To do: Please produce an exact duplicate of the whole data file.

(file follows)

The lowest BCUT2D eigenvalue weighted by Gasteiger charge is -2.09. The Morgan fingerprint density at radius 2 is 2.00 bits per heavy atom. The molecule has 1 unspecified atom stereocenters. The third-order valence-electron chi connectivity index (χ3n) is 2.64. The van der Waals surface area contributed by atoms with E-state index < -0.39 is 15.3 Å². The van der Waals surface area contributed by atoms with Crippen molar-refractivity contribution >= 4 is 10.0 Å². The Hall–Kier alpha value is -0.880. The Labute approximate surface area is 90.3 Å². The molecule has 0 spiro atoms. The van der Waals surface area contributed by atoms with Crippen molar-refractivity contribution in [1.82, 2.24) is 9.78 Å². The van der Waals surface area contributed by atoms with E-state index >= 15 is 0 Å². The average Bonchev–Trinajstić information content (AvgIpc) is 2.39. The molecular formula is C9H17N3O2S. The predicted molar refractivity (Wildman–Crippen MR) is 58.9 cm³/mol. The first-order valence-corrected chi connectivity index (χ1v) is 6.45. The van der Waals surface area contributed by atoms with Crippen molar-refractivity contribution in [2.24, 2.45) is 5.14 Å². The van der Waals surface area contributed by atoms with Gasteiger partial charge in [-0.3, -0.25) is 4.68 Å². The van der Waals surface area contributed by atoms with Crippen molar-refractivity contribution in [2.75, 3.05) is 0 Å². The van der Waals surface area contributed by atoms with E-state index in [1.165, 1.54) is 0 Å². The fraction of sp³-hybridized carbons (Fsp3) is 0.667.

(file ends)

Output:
The lowest BCUT2D eigenvalue weighted by Gasteiger charge is -2.09. The Morgan fingerprint density at radius 2 is 2.00 bits per heavy atom. The molecule has 1 unspecified atom stereocenters. The third-order valence-electron chi connectivity index (χ3n) is 2.64. The van der Waals surface area contributed by atoms with E-state index < -0.39 is 15.3 Å². The van der Waals surface area contributed by atoms with Crippen molar-refractivity contribution >= 4 is 10.0 Å². The Hall–Kier alpha value is -0.880. The Labute approximate surface area is 90.3 Å². The molecule has 0 spiro atoms. The van der Waals surface area contributed by atoms with Crippen molar-refractivity contribution in [1.82, 2.24) is 9.78 Å². The van der Waals surface area contributed by atoms with E-state index >= 15 is 0 Å². The average Bonchev–Trinajstić information content (AvgIpc) is 2.39. The molecular formula is C9H17N3O2S. The predicted molar refractivity (Wildman–Crippen MR) is 58.9 cm³/mol. The first-order valence-corrected chi connectivity index (χ1v) is 6.45. The van der Waals surface area contributed by atoms with Crippen molar-refractivity contribution in [2.24, 2.45) is 5.14 Å². The van der Waals surface area contributed by atoms with Gasteiger partial charge in [-0.3, -0.25) is 4.68 Å². The van der Waals surface area contributed by atoms with Crippen molar-refractivity contribution in [2.75, 3.05) is 0 Å². The van der Waals surface area contributed by atoms with E-state index in [1.165, 1.54) is 0 Å². The fraction of sp³-hybridized carbons (Fsp3) is 0.667.